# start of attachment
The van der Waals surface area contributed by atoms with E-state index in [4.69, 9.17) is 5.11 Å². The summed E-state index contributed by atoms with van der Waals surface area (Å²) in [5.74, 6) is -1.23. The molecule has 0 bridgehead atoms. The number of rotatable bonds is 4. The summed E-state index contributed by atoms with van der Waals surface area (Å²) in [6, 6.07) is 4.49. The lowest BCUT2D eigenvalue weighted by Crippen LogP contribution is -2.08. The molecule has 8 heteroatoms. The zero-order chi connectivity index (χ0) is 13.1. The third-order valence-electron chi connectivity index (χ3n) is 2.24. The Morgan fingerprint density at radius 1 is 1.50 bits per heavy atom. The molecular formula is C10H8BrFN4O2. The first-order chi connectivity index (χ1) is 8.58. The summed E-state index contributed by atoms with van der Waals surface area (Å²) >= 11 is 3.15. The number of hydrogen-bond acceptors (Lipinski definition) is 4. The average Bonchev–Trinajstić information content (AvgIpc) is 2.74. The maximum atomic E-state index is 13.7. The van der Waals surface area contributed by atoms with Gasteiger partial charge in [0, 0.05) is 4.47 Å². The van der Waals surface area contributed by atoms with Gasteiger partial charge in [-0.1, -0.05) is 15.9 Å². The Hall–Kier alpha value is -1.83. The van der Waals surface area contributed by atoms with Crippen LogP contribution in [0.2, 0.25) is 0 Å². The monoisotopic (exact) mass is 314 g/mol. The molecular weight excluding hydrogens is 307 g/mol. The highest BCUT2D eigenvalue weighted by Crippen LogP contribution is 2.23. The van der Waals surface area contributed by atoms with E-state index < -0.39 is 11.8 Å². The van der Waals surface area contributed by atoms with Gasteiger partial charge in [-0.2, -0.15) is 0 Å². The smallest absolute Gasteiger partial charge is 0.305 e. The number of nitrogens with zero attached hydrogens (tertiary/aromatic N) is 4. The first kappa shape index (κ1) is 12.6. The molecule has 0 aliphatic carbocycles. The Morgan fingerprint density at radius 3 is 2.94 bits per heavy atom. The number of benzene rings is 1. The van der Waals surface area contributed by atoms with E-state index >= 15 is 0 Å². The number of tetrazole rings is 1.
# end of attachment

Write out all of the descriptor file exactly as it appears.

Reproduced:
The van der Waals surface area contributed by atoms with E-state index in [4.69, 9.17) is 5.11 Å². The summed E-state index contributed by atoms with van der Waals surface area (Å²) in [5.74, 6) is -1.23. The molecule has 0 bridgehead atoms. The number of rotatable bonds is 4. The summed E-state index contributed by atoms with van der Waals surface area (Å²) in [6, 6.07) is 4.49. The lowest BCUT2D eigenvalue weighted by Crippen LogP contribution is -2.08. The molecule has 8 heteroatoms. The zero-order chi connectivity index (χ0) is 13.1. The third-order valence-electron chi connectivity index (χ3n) is 2.24. The Morgan fingerprint density at radius 1 is 1.50 bits per heavy atom. The molecular formula is C10H8BrFN4O2. The first-order chi connectivity index (χ1) is 8.58. The summed E-state index contributed by atoms with van der Waals surface area (Å²) >= 11 is 3.15. The number of hydrogen-bond acceptors (Lipinski definition) is 4. The average Bonchev–Trinajstić information content (AvgIpc) is 2.74. The maximum atomic E-state index is 13.7. The van der Waals surface area contributed by atoms with Gasteiger partial charge in [0, 0.05) is 4.47 Å². The van der Waals surface area contributed by atoms with Gasteiger partial charge in [-0.1, -0.05) is 15.9 Å². The Hall–Kier alpha value is -1.83. The van der Waals surface area contributed by atoms with Crippen LogP contribution in [0.2, 0.25) is 0 Å². The monoisotopic (exact) mass is 314 g/mol. The molecular weight excluding hydrogens is 307 g/mol. The highest BCUT2D eigenvalue weighted by Crippen LogP contribution is 2.23. The van der Waals surface area contributed by atoms with E-state index < -0.39 is 11.8 Å². The van der Waals surface area contributed by atoms with Gasteiger partial charge in [-0.2, -0.15) is 0 Å². The smallest absolute Gasteiger partial charge is 0.305 e. The number of nitrogens with zero attached hydrogens (tertiary/aromatic N) is 4. The first kappa shape index (κ1) is 12.6. The molecule has 0 aliphatic carbocycles. The Morgan fingerprint density at radius 3 is 2.94 bits per heavy atom. The number of benzene rings is 1. The van der Waals surface area contributed by atoms with E-state index >= 15 is 0 Å². The number of tetrazole rings is 1.